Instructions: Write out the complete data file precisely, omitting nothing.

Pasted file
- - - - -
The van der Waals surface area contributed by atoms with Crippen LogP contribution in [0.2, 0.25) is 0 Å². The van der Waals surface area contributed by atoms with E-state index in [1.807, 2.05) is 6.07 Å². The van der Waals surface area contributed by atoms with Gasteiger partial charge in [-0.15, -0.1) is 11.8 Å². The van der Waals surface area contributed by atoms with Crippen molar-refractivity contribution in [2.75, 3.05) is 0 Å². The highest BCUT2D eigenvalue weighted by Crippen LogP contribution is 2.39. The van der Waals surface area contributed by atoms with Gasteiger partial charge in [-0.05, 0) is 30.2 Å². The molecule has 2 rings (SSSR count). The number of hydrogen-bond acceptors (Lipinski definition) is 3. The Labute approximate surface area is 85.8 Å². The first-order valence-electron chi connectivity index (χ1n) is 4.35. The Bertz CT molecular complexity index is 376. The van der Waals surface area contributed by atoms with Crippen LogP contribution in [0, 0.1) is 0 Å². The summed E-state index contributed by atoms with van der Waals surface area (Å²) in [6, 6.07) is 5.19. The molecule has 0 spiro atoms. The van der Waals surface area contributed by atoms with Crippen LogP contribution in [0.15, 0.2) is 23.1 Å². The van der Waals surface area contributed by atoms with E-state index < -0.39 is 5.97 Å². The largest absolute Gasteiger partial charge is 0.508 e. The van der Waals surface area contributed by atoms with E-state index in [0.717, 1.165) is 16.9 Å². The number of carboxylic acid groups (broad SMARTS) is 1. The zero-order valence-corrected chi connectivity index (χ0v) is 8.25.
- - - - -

The van der Waals surface area contributed by atoms with Crippen LogP contribution in [0.2, 0.25) is 0 Å². The van der Waals surface area contributed by atoms with E-state index in [1.807, 2.05) is 6.07 Å². The van der Waals surface area contributed by atoms with Gasteiger partial charge in [-0.15, -0.1) is 11.8 Å². The van der Waals surface area contributed by atoms with Crippen molar-refractivity contribution in [2.75, 3.05) is 0 Å². The highest BCUT2D eigenvalue weighted by Crippen LogP contribution is 2.39. The van der Waals surface area contributed by atoms with Gasteiger partial charge in [-0.05, 0) is 30.2 Å². The molecule has 2 rings (SSSR count). The number of hydrogen-bond acceptors (Lipinski definition) is 3. The Labute approximate surface area is 85.8 Å². The first-order valence-electron chi connectivity index (χ1n) is 4.35. The Bertz CT molecular complexity index is 376. The van der Waals surface area contributed by atoms with Crippen LogP contribution in [0, 0.1) is 0 Å². The summed E-state index contributed by atoms with van der Waals surface area (Å²) in [6, 6.07) is 5.19. The molecule has 0 spiro atoms. The van der Waals surface area contributed by atoms with Crippen LogP contribution in [0.15, 0.2) is 23.1 Å². The van der Waals surface area contributed by atoms with E-state index < -0.39 is 5.97 Å². The largest absolute Gasteiger partial charge is 0.508 e. The van der Waals surface area contributed by atoms with E-state index in [0.717, 1.165) is 16.9 Å². The number of carboxylic acid groups (broad SMARTS) is 1. The zero-order valence-corrected chi connectivity index (χ0v) is 8.25.